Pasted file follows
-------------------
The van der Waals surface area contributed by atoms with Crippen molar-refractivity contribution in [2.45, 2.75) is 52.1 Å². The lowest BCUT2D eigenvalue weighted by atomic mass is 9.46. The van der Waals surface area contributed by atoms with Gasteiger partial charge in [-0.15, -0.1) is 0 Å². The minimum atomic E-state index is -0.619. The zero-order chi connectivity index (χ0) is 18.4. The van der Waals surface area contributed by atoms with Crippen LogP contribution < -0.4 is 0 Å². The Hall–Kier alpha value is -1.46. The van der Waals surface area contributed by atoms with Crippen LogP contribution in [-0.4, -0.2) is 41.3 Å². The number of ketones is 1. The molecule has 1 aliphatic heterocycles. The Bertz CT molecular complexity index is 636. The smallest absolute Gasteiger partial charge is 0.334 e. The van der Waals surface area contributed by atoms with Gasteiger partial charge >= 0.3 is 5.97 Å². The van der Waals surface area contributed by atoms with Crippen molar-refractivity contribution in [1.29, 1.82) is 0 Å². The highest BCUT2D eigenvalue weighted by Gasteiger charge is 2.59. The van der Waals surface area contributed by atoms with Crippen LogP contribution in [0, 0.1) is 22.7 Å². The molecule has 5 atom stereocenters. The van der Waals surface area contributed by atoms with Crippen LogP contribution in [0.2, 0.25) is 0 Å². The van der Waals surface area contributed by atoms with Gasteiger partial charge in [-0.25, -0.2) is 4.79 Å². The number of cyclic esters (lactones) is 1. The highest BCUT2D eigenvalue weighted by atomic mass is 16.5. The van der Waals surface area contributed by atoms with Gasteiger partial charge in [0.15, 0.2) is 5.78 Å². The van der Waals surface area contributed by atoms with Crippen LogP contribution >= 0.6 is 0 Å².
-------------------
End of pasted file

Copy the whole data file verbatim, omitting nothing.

The van der Waals surface area contributed by atoms with Crippen molar-refractivity contribution in [2.45, 2.75) is 52.1 Å². The lowest BCUT2D eigenvalue weighted by atomic mass is 9.46. The van der Waals surface area contributed by atoms with Gasteiger partial charge in [-0.15, -0.1) is 0 Å². The minimum atomic E-state index is -0.619. The zero-order chi connectivity index (χ0) is 18.4. The van der Waals surface area contributed by atoms with Crippen LogP contribution < -0.4 is 0 Å². The Hall–Kier alpha value is -1.46. The van der Waals surface area contributed by atoms with Crippen LogP contribution in [-0.4, -0.2) is 41.3 Å². The number of ketones is 1. The molecule has 1 aliphatic heterocycles. The Bertz CT molecular complexity index is 636. The smallest absolute Gasteiger partial charge is 0.334 e. The van der Waals surface area contributed by atoms with Gasteiger partial charge >= 0.3 is 5.97 Å². The van der Waals surface area contributed by atoms with Crippen molar-refractivity contribution in [1.29, 1.82) is 0 Å². The highest BCUT2D eigenvalue weighted by Gasteiger charge is 2.59. The van der Waals surface area contributed by atoms with Crippen LogP contribution in [0, 0.1) is 22.7 Å². The molecule has 5 atom stereocenters. The van der Waals surface area contributed by atoms with Crippen LogP contribution in [0.2, 0.25) is 0 Å². The van der Waals surface area contributed by atoms with Gasteiger partial charge in [-0.25, -0.2) is 4.79 Å². The number of cyclic esters (lactones) is 1. The highest BCUT2D eigenvalue weighted by atomic mass is 16.5. The van der Waals surface area contributed by atoms with Gasteiger partial charge in [0.15, 0.2) is 5.78 Å². The van der Waals surface area contributed by atoms with Crippen LogP contribution >= 0.6 is 0 Å².